TH: It’s fairly well advanced, but it will be the DFS that will allow us to venture an opinion as to whether it will move into the construction phase.
TMR: Staying in Africa, what’s happening in Namibia?
TH: Namibia Rare Earths Inc.’s (NRE:TSX, NMREF:OTCQX) Lofdal project is an early-stage project, but its actual value based on current metal prices is pretty good. The strategic and HREO fractions of that resource are particularly strong and high in content. Again, however, the question is how the company seeks to develop it, and whether it takes on a strategic partner.
TMR: Lofdal’s current resource is only about 10,000 metric tons of total rare earth oxides (TREOs) in situ. But it’s 80% heavies and 70% criticals. What do you think of the idea of a “boutique” REE project, small but powerful?
TH: That’s really the point I’m getting at. The actual potential for a resource to be mined and shipped to a third-party concentrate refining company is really where the strength of any project lies. You’re right, Lofdal is not a particularly large resource in tonnage, but its value, considering its high concentration of heavy and strategic REEs suggests quite an interesting business model, whereby very little refinement would be done onsite.
TMR: Of all the companies we’ve talked about, which are your favorites?
TH: In terms of the actual strength of its resource, I like Namibia. In terms of its current position and financial health, I like Alkane. In terms of its potential to develop a North American heavy REE dominant resource, I like Avalon.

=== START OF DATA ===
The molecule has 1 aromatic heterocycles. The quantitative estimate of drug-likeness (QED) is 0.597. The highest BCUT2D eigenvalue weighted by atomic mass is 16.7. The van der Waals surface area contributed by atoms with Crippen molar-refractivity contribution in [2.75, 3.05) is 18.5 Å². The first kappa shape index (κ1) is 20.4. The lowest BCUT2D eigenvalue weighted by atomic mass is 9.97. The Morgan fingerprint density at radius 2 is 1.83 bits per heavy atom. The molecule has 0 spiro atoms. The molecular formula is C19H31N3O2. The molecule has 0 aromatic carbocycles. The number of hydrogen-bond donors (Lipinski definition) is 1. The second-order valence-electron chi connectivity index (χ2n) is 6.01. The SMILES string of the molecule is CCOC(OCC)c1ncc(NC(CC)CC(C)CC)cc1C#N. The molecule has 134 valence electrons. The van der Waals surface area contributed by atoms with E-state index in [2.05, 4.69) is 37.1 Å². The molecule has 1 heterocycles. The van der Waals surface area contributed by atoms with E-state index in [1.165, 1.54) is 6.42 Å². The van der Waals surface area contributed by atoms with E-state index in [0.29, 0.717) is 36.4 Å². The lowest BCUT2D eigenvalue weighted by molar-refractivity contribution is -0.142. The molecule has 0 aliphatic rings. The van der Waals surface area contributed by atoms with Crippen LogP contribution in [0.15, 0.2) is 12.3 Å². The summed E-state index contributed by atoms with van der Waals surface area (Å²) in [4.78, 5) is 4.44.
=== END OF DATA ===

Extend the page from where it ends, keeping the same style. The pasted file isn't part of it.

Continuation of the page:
TMR: Tom, thank you for your time and your insights.
Tom Hayes has been a mining analyst at Edison Investment Research in London since 2010. He worked previously for the consulting firm Mouchel and has been a lead production geologist and resource definition geologist for mines in Australia and Saudi Arabia. He holds a Bachelor of Science from the University of Plymouth and a Master of Science in mining geology from the Camborne School of Mines.
1) Kevin Michael Grace conducted this interview for Streetwise Reports LLC, publisher of The Gold Report, The Energy Report, The Life Sciences Report and The Mining Report, and provides services to Streetwise Reports as an independent contractor. He owns, or his family owns, shares of the following companies mentioned in this interview: None.